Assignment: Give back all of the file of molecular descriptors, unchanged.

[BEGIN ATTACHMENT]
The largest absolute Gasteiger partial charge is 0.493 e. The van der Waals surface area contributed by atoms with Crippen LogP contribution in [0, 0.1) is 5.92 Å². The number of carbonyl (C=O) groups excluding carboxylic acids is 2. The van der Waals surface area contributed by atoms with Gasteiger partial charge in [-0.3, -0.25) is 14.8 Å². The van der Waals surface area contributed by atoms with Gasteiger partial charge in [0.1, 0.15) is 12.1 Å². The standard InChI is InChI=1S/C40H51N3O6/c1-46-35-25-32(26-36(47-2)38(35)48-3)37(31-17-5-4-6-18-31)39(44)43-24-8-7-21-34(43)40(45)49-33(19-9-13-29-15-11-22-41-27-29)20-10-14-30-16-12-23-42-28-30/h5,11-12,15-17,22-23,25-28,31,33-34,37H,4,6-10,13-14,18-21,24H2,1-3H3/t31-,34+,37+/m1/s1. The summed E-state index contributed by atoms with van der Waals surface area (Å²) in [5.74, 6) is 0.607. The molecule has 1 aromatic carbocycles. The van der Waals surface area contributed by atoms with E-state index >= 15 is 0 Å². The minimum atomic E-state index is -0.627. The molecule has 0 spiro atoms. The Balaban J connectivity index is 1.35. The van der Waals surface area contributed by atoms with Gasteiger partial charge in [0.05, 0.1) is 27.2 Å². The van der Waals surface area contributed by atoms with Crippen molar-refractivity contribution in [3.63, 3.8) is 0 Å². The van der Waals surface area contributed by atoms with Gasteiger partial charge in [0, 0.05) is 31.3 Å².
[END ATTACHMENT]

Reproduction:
The largest absolute Gasteiger partial charge is 0.493 e. The van der Waals surface area contributed by atoms with Crippen LogP contribution in [0, 0.1) is 5.92 Å². The number of carbonyl (C=O) groups excluding carboxylic acids is 2. The van der Waals surface area contributed by atoms with Gasteiger partial charge in [-0.3, -0.25) is 14.8 Å². The van der Waals surface area contributed by atoms with Gasteiger partial charge in [0.1, 0.15) is 12.1 Å². The standard InChI is InChI=1S/C40H51N3O6/c1-46-35-25-32(26-36(47-2)38(35)48-3)37(31-17-5-4-6-18-31)39(44)43-24-8-7-21-34(43)40(45)49-33(19-9-13-29-15-11-22-41-27-29)20-10-14-30-16-12-23-42-28-30/h5,11-12,15-17,22-23,25-28,31,33-34,37H,4,6-10,13-14,18-21,24H2,1-3H3/t31-,34+,37+/m1/s1. The summed E-state index contributed by atoms with van der Waals surface area (Å²) in [5.74, 6) is 0.607. The molecule has 1 aromatic carbocycles. The van der Waals surface area contributed by atoms with E-state index >= 15 is 0 Å². The minimum atomic E-state index is -0.627. The molecule has 0 spiro atoms. The Balaban J connectivity index is 1.35. The van der Waals surface area contributed by atoms with Gasteiger partial charge in [0.05, 0.1) is 27.2 Å². The van der Waals surface area contributed by atoms with Crippen molar-refractivity contribution in [3.63, 3.8) is 0 Å². The van der Waals surface area contributed by atoms with Gasteiger partial charge in [0, 0.05) is 31.3 Å².